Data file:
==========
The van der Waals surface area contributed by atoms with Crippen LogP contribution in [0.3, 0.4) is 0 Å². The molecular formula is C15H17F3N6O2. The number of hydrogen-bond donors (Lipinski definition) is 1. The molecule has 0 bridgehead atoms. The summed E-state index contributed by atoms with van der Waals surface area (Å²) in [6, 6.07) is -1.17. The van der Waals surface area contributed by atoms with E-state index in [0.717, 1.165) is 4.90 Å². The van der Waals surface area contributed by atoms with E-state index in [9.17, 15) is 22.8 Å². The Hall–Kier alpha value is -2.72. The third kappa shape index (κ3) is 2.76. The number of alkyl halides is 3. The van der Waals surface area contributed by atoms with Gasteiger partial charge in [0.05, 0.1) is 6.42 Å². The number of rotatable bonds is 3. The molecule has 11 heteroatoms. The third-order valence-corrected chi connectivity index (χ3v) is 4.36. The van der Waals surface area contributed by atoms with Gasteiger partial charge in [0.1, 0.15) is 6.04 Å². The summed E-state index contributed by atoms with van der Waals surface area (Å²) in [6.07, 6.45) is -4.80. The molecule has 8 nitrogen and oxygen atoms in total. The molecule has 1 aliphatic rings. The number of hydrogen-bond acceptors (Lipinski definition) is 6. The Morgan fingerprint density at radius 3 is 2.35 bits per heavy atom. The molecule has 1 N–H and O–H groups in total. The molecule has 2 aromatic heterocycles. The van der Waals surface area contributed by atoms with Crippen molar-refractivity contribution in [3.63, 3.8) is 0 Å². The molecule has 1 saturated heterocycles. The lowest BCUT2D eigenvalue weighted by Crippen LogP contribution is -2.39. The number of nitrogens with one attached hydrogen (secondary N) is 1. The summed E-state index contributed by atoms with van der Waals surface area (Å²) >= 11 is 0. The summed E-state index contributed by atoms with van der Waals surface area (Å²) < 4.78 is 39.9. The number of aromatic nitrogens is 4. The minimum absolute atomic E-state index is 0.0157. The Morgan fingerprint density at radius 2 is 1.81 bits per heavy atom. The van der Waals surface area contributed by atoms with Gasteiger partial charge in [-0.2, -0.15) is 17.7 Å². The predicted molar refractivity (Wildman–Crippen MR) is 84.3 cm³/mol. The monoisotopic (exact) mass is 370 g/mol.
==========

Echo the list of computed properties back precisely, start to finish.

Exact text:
The van der Waals surface area contributed by atoms with Crippen LogP contribution in [0.3, 0.4) is 0 Å². The molecular formula is C15H17F3N6O2. The number of hydrogen-bond donors (Lipinski definition) is 1. The molecule has 0 bridgehead atoms. The summed E-state index contributed by atoms with van der Waals surface area (Å²) in [6, 6.07) is -1.17. The van der Waals surface area contributed by atoms with E-state index in [0.717, 1.165) is 4.90 Å². The van der Waals surface area contributed by atoms with E-state index in [9.17, 15) is 22.8 Å². The Hall–Kier alpha value is -2.72. The third kappa shape index (κ3) is 2.76. The number of alkyl halides is 3. The van der Waals surface area contributed by atoms with Gasteiger partial charge in [0.05, 0.1) is 6.42 Å². The number of rotatable bonds is 3. The molecule has 11 heteroatoms. The third-order valence-corrected chi connectivity index (χ3v) is 4.36. The van der Waals surface area contributed by atoms with Gasteiger partial charge in [0.1, 0.15) is 6.04 Å². The summed E-state index contributed by atoms with van der Waals surface area (Å²) in [6.07, 6.45) is -4.80. The molecule has 8 nitrogen and oxygen atoms in total. The molecule has 1 aliphatic rings. The number of hydrogen-bond acceptors (Lipinski definition) is 6. The Morgan fingerprint density at radius 3 is 2.35 bits per heavy atom. The molecule has 1 N–H and O–H groups in total. The molecule has 2 aromatic heterocycles. The van der Waals surface area contributed by atoms with Crippen molar-refractivity contribution in [3.63, 3.8) is 0 Å². The molecule has 1 saturated heterocycles. The lowest BCUT2D eigenvalue weighted by Crippen LogP contribution is -2.39. The number of nitrogens with one attached hydrogen (secondary N) is 1. The summed E-state index contributed by atoms with van der Waals surface area (Å²) >= 11 is 0. The summed E-state index contributed by atoms with van der Waals surface area (Å²) < 4.78 is 39.9. The number of aromatic nitrogens is 4. The minimum absolute atomic E-state index is 0.0157. The Morgan fingerprint density at radius 2 is 1.81 bits per heavy atom. The van der Waals surface area contributed by atoms with Gasteiger partial charge in [-0.2, -0.15) is 17.7 Å². The predicted molar refractivity (Wildman–Crippen MR) is 84.3 cm³/mol. The monoisotopic (exact) mass is 370 g/mol.